In the standard post-Whedon model of thinking about gender in mainstream movies, manic pixies are the Enemy. The are the antithesis of the Strong Female Character. We hates them, we does, my precious.

Who are you calling manic?

But a lot of pixie anger is misplaced. People often - understandably - get annoyed by their sheer annoyingness. No one likes a good looking person who pretends not to be good looking. And we instinctively distrust those who seem to be too perfect. And with good reason - manics have often been used by boring screenwriters as the dream girl for their male protagonist, basically just an object to be admired, with no real agency. They aren’t afforded basic character rights such as development over time (other than to reveal a tragic side which they already had). And they certainly don’t make any decisions or take any actions which meaningfully impact the course of the story.

But what if a manic pixie wasn’t written in such a lazy fashion? Despite all the aggravating outward appearances, Anna is not abandoned in the traditional manic pixie fashion. Indeed, she becomes the central protagonist of the film. Never does she rely on men to move the story forward for her. At every stage, she makes her own choices. It’s her story, she owns it, and at the end of the day it’s not at all difficult for even the most hardened pixie-hater to get behind her. Plus, she talks to Joan of Arc, so...kudos.

There are only two female characters in the film, but they get all the action. Everything hinges on them, their choices, and importantly, on their relationship. In this respect, Frozen brings to full fruition a trend that’s been slowly growing in Disney films over the last seven decades. Disney started with princesses with no agency whatsoever. Snow White has things done to her, never doing anything herself. The true love has to come and kiss her prostrate body to allow her to even live.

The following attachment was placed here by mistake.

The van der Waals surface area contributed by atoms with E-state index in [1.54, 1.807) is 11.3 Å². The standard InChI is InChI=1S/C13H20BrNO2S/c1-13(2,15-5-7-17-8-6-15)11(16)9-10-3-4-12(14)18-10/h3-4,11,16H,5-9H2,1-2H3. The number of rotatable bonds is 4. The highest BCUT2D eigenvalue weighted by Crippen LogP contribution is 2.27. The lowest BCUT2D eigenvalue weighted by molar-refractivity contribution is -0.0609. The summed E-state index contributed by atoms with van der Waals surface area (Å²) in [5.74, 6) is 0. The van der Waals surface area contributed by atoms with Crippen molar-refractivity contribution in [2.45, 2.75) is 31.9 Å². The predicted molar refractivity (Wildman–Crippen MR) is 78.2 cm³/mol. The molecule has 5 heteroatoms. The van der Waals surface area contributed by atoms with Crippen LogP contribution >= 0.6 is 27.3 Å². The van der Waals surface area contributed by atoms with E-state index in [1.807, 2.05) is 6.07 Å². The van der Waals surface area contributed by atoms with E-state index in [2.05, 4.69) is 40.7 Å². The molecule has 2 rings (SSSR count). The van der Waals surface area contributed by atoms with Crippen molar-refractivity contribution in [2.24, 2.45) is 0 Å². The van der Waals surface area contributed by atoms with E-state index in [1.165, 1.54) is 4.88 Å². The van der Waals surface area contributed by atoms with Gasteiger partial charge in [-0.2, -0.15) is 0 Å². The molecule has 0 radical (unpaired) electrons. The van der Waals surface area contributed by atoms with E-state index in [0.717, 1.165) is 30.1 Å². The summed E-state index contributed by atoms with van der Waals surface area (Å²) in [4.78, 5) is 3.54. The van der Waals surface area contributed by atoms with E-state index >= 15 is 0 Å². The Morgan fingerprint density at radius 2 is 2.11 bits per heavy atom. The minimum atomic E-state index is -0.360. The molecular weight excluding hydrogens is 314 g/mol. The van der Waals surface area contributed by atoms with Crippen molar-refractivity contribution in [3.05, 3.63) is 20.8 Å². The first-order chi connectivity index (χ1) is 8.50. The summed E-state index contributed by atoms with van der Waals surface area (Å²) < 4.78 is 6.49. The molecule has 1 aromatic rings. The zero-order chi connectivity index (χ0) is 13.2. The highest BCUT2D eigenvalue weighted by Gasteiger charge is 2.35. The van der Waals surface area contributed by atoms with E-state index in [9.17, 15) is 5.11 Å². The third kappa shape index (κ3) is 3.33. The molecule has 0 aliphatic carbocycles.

Later, in the 90s revival, princesses got a slightly greater share of the action. At the end of Beauty and the Beast, my personal favourite, it’s Belle’s love that saves the prostrate Beast. But Belle spends most of the final act locked up or weeping uselessly, and many of the film’s key decisions are not made by her. Later still, the likes of Pocahontas and Mulan brought the strong female character to Disney. But these films still depend on plots largely dictated by men, with the romantic element remaining central. 2010’s Tangled takes another step on the path, with the strong, pixie-esque Rapunzel taking the initiative to embark on her own journey of self-realisation. But after the realisation is achieved (the lantern scene), there’s a whole other weird section of the film where she gets kidnapped twice, is locked up at the first sign of defiance, tries to help but is stopped by a man who cuts her hair - her defining feature and a symbol of her sense of self - without asking her. The ending undermines her agency. And the only other female character in the film is a sexy villainess. So...yeah I was disappointed by Tangled because in many respects it has all the makings of a stellar film.

Frozen transcends all this and completes the journey properly this time, with female characters who are true actors. This is nowhere more apparent than the spectacular climax itself. Anna, on the point of death, is waiting for true love’s kiss to save her (although even at this stage she’s still trying her best to get to him on her own steam). Elsa is on her knees weeping into her hands, with another man approaching her to put her to death. The tropes are set up on their pedestals - the powerful sexy sorceress always has to die, the manic pixie needs a man’s love to happen to her.

At this point the sledgehammer comes down and smashes both tropes to smithereens in the most satisfying fashion. Anna leaves Kristoff in the dust and goes to Elsa’s rescue herself. She blasts Hans away, and is left frozen in a moment of pure action. Her own act of love and self-sacrifice saves them both.